A Jewish Pilot in the Land of Milk and Honey — Part 3

It was not that easy for me to be accepted at that gliding course. Anybody who wished to go gliding had to pass a medical exam similar to the one which was given to those who wanted to go flying light airplanes. I therefore went and passed this medical and received an A certificate which I handed to Uri Breier when I arrived at Kfar-Yeladim. He looked at me and asked to see my identity-card and when he saw that I was not 16 years old yet he refused to accept me. I had to beg and argue that I was only 4 months and 8 days under age until he finally agreed.
All the gliders which we had at that period were single-seaters which meant that the trainee sat by himself  on the glider and the gliding -instructor remained on the ground. Our primary-glider , the Wrona-Bis, made in Poland was made of wood. The wing was part wooden and covered with cloth which was impregnated with dope and cellon. There was no wheel in its undercarriage but a long skid separated from the fuselage by 3 hard-rubber shock-absorbers. The seat had a seat belt.  Under the front of the fuselage there was a hook. To this hook the bungee-cord was hooked. The bungee-cord was very long and shaped like the letter Y. It stretched about ten feet from the hook and then divided into two arms – left and right, each about twenty feet long. The bungee was a thick cord made of many rubber-bands.  It was very elastic and could be stretched considerably.
The 0A starting place was at the very foot of the hill and had a very light slope ahead. The glider was placed at the head of the slope and the trainees were called each at his turn. I was standing on the right side of the Wrona and when Breier called out my name I approached and mounted the seat from the right. Before I managed putting the seat-belt on I heard Breier  saying in a loud and angry voice: “You are grounded for the rest of the course. Get off the glider. Bewildered and perplexed I got off the glider and asked, “Why?” Breier refused to explain and called the next trainee. Yehudi Fishman, who was present, approached Breier and told him in strong language: “What you are doing is unfair. Neither you nor any other instructor has ever told any of us that we must board from the left and dismount from the right and now that we are discussing it why are you insisting on this stupid principle? This is not the horse-cavalry and the glider is not a horse which one mounts from the left. The poor boy has had enough difficulty in getting here and if this is an aviation tradition why don’t you explain it to him instead of grounding him.!” Breier remained silent for a couple of minutes and then turned back to me and said: “Mount the glider from the left.”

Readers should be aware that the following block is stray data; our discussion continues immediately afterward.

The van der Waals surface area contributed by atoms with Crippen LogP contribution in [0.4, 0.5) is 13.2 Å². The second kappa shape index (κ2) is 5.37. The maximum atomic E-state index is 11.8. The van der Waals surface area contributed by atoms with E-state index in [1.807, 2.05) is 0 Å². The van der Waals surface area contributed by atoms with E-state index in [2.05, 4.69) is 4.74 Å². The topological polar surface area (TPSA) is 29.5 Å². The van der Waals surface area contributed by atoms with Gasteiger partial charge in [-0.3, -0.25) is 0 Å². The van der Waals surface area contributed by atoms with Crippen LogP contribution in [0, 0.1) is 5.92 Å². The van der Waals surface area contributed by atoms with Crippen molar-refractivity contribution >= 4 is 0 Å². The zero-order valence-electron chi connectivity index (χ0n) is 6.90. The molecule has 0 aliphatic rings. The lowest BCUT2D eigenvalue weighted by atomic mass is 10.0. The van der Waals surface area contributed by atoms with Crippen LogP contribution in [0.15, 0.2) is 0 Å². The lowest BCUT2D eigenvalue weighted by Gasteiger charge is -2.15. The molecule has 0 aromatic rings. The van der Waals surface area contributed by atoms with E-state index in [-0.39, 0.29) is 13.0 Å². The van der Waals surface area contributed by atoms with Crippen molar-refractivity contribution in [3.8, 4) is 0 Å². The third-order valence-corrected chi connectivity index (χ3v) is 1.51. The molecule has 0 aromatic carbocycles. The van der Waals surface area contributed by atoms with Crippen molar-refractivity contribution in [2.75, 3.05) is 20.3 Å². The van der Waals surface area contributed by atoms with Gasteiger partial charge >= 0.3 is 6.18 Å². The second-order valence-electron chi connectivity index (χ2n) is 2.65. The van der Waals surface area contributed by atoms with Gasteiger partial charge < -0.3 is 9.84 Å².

Since we were eventually to fly into the air on our own, our instruction was very slow and careful. The instructor started by moving the wing left and right so as to see that you reacted by pushing the joystick in the opposite direction in order to have the wing balanced level. Next, the bungee was hooked to the glider and 4 men on each side of the cord started pulling. Since the glider was not held back it started moving forward, scraping the ground, with the instructor holding the wing tip and running along. This exercise was called “ploughing”. Then the glider was brought back and two men sat behind its tail holding it with a rope which was tied fast to a ring at the tip of the tail. The first man held the rope and the second man sat behind him with his arms around him holding him back. The instructor used to call out: “Chords! Start walking, walk on, walk on!” The men on the two spread cords walked and the bungee cords stretched while the glider remained fix held by the men on its tail. Almost immediately the instructor used to call, “Release!” and the men at the tail released their hold. The glider used to shoot forward rising slightly and since the bungee was not stretched much the glider used to sink back to the ground. The instructor used to time this so-called “jump” on his time-watch. The first jump lasted 2 seconds. The glider was brought back and the next in turn had his “start”. I was mad with happiness: I flew in the air for 2 seconds, straight and well balanced!
The next day, my jump lasted 3 seconds. On the third day I was given two starts: one of 5 seconds and another of 7 seconds. On the fourth and last day of this short course I was given two starts again: The first lasted 8 seconds and the second lasted 10 full seconds. The longer the jumps were the higher the glider was catapulted and the further it traveled. Breier signed my log-book. Although he marked all my 6 jumps as “Satisfactory” Breier never liked me. I was too good too soon, and apparently his beginning was not so.
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